The United States military is warning its members against taking any popular direct-to-consumer genetic ancestry tests, citing privacy and surveillance concerns in a memo issued by top officials in the Department of Defence (DoD).
The memo recommends that DoD members refrain from buying or using direct-to-consumer genetic tests because they could “potentially create unintended security consequences and increased risk.” Officials say they issued the warning amid a surge in marketing toward members of the military.
The memo does not cite specific services, but companies such as Ancestry.com and 23 and Me are in the middle of their annual push to sell DNA tests with deeply discounted kits on sale for the holiday season.
“Exposing sensitive genetic information to outside parties poses personal and operational risks to service members,” says the Dec. 20 memo. It was signed by Undersecretary of Defence for Intelligence Joseph D. Kernan and James N. Stewart, assistant secretary of defence for manpower and reserve affairs.
Direct-to-consumer genetic tests can identify a person’s ancestry based on a DNA sample obtained with a cheek swab. Some tests also claim to be able to spot the markers for various genetic diseases, as well as the genes said to make one more susceptible to certain types of cancer.
However, the DoD memo warns that many of these tests have not been approved by the U.S. Food and Drug Administration.
“Possible inaccuracies pose more risk to DoD military personnel than the public due to service member requirements to disclose medical information that affects readiness,” the memo says.
“Moreover, there is increased concern in the scientific community that outside parties are exploiting the use of genetic data for questionable purposes, including mass surveillance and the ability to track individuals without their authorization or awareness,” the memo says.
Ancestry.com and 23 and Me say they keep their clients’ information private. However, smaller DNA-testing firms make some of their data available to the public — a practice that has allowed police to solve decades-old cold cases by comparing a suspect’s DNA to the public database. Investigators famously used this tactic to make an arrest in the Golden State Killer case, thanks to a sample submitted by the suspected killer’s relative.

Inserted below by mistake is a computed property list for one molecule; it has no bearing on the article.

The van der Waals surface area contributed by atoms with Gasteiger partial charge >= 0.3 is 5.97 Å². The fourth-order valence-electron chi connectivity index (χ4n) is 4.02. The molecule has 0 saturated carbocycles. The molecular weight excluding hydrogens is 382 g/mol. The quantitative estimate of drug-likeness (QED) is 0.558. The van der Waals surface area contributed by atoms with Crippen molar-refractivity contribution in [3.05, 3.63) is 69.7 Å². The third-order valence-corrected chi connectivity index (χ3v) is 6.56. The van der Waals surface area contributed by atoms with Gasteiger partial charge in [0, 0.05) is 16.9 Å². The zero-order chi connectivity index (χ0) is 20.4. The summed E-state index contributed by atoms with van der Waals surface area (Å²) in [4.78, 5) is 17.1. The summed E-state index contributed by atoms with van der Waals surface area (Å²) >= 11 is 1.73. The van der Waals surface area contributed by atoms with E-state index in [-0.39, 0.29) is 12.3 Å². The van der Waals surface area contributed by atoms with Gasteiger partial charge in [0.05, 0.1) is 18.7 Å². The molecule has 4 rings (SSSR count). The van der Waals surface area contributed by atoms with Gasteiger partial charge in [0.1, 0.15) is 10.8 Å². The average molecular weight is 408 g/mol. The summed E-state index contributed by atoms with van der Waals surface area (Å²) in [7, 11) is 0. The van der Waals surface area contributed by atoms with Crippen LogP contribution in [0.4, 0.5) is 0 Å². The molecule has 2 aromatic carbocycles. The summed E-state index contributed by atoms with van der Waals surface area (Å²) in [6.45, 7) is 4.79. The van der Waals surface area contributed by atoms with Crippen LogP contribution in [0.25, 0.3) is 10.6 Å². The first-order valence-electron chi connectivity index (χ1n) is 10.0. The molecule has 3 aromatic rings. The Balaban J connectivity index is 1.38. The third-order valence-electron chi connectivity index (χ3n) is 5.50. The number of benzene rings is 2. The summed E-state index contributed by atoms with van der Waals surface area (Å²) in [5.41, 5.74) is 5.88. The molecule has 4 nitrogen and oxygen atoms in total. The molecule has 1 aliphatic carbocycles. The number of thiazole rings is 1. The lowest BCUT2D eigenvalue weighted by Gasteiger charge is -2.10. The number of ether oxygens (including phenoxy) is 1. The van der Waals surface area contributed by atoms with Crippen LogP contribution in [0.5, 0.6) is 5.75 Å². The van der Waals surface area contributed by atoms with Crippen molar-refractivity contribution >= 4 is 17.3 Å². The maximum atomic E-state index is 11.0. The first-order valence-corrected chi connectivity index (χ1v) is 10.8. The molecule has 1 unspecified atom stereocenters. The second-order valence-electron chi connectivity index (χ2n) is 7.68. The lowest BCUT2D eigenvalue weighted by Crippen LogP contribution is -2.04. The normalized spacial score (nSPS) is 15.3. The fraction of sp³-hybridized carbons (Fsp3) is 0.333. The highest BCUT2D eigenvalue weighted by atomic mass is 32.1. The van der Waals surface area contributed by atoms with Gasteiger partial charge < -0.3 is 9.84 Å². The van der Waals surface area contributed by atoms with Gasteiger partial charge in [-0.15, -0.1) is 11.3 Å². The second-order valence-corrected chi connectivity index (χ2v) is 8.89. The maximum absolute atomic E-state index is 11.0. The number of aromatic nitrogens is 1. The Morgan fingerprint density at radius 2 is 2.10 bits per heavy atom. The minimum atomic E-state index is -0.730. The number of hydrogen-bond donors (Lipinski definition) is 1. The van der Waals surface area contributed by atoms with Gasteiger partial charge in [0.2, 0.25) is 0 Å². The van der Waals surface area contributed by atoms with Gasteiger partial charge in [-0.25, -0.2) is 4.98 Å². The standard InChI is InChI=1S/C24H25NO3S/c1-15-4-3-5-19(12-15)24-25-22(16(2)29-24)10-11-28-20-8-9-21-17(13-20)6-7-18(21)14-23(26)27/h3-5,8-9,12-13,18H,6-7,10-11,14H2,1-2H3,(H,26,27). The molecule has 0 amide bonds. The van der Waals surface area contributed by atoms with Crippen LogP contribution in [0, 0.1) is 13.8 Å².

Genetic data has several valuable applications beyond law enforcement. It can be used to develop new gene-specific drugs. It can potentially be used by insurance companies to gauge whether a person poses a higher risk of developing certain diseases, which could potentially make that person’s insurance premiums go up.
It can also be used for state-sponsored biometric surveillance and racial profiling, as China is accused of doing.
In other words, a person’s genetic data can reveal much more about them than just their background.
“Very few of these genetic tests can be run as cheaply as they’re being offered to consumers,” Malia Fullerton, a professor of bioethics and humanities at the University of Washington, told Global News last May. “The way you make your money is by repurposing the data.”
Ancestry.com says it has more than 14 million users, while 23 and Me says it has more than 10 million.
In a statement to NBC News, 23 and Me said it takes the “utmost efforts” to protect consumer privacy and ensures highly accurate results that have been authorized by government regulators. The company said it doesn’t share information with third parties without explicit consent from its customers.
Ancestry.com told Yahoo News that it doesn’t share data with insurance companies or employers.
“Protecting our customers’ privacy and being good stewards of their data is Ancestry’s highest priority. Ancestry does not share customer DNA data with insurers, employers, or third-party marketers,” an Ancestry spokesperson said in an emailed statement to Yahoo.
“Ancestry will also not share customer personal information with law enforcement unless compelled to by valid legal process, such as a court order or search warrant.”
The Pentagon has not commented on the memo.
Global News has reached out to the Canadian Armed Forces for comment on its approach to these tests in Canada. A spokesperson for the CAF was unable to provide a full response by press time, but noted anecdotally that he is unaware of specific guidelines around such tests.
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